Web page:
A Tucson bakery owner says her religious beliefs don't belong in her business.
When defending the Religious Freedom Restoration Act, which according to supporters would protect business owners from having to provide services to those who violate their "sincerely held" religious beliefs, State Sen. Al Melvin, R-Tucson, has used the example of a bakery owner who would be "forced to be involved in a gay and lesbian" wedding by not being legally protected if he or she refuses to bake the cake.
Sonya Books owns Sonya’s Bunz in the Oven bakery in northwest Tucson, and said she has strong religious beliefs but they do not belong in her business.
“As a black business owner,” she said, it would be particularly disrespectful to refuse service to someone at her bakery because of their sexual orientation or religion, because of the history of discrimination against African Americans.
“I treat all costumers the same way, if I was to do anything other than that, it would be unconstitutional,” Books said. “The American Constitution was set out to be open to everyone of every diversity, otherwise we are going to be faced with a whole lot more repercussions for that type of mentality.”
Books is against SB 1062 because it “limits freedom” instead of expanding it, she said.
Arizona Public Media contacted more than 15 bakeries in Tucson, and all but one small business owner were against the controversial legislation.
“If somebody believes in something, who has the right to change that?” said the owner of a bakery who asked to remain anonymous because he feared retaliation for his beliefs.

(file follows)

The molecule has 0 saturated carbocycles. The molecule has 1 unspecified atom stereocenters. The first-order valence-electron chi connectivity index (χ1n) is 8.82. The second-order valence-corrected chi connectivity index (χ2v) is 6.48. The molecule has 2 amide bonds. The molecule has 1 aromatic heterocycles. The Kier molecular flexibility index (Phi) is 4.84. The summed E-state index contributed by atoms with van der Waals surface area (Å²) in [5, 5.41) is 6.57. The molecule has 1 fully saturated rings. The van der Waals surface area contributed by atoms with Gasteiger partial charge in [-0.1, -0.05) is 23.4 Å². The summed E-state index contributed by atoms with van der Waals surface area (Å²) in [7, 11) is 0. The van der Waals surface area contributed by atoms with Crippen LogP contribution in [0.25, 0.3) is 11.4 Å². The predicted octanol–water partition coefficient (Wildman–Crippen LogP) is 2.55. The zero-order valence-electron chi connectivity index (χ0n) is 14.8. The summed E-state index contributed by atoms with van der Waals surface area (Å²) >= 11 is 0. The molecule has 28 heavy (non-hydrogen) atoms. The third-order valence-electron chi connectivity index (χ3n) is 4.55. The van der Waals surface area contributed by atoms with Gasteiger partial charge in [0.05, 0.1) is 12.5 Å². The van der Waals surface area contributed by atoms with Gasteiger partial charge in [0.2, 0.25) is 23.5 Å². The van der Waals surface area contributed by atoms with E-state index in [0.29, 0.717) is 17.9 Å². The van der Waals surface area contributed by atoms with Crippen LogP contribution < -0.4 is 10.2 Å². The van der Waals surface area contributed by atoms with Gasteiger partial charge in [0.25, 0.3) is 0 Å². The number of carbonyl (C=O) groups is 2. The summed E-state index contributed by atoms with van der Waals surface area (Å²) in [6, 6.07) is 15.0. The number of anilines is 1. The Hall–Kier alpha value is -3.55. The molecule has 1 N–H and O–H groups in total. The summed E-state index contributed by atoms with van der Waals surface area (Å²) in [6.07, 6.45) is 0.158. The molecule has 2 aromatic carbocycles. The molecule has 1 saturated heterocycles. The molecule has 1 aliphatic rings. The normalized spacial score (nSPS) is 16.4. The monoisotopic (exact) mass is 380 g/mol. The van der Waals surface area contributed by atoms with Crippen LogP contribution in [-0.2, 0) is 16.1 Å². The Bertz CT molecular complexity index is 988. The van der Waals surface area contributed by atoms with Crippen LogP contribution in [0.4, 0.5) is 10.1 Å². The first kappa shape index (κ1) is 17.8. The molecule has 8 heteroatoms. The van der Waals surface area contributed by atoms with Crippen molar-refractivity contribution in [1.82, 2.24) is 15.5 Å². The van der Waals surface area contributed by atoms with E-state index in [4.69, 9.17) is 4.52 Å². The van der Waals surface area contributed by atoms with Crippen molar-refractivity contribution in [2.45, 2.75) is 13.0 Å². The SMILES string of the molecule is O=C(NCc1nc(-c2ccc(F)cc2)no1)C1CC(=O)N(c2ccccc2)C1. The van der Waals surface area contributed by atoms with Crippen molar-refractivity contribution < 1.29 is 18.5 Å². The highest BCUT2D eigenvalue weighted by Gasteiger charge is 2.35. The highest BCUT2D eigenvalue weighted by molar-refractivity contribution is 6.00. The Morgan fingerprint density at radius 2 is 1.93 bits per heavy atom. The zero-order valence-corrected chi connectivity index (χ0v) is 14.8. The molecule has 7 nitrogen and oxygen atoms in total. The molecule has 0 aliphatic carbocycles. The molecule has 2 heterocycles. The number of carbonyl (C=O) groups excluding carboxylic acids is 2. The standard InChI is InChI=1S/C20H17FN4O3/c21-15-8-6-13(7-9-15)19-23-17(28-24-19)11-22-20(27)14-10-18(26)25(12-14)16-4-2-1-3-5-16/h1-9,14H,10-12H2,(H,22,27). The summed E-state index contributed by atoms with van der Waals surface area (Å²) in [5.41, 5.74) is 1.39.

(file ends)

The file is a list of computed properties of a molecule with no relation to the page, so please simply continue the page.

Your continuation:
“I respect everybody, whatever they believe in, but I want my thoughts to be respected as well,” he said. “So if my ideas are not respected, I can’t do nothing about it, and somebody else is going to sue me, that’s not right either.”
The bill allows business owners, pastors or any individual to assert religious beliefs when refusing service to gay, lesbian and transgender people, among others.
To assert an exercise of religion defense the individual, business or church must demonstrate “that the act is motivated by a religious belief, that the religious belief is sincerely held and that the state action substantially burdens the exercise of religious belief,” according to the legislation.
Gov. Jan Brewer held meetings with supporters and opponents of the legislation Wednesday, and has until Saturday to sign the bill, veto it or do nothing and allow it to become law.
Business leaders, Democratic and Republican politicians and civil rights advocates joined a growing chorus of Arizonans calling for a veto. The Center for Arizona Policy, which helped draft the legislation, continued calling on the governor to sign it.
Arizona's Republican U.S. Sens. John McCain and Jeff Flake asked Brewer to veto the bill along with all but one Republican gubernatorial candidate, who is Melvin.
All 17 state Senate Republicans voted for the bill last week, while all 13 Democrats in the Senate opposed it.
On Monday, Republican Sens. Steve Pierce, Bob Worsley and Adam Driggs said they wanted to reverse their positions and urged Brewer to veto the bill.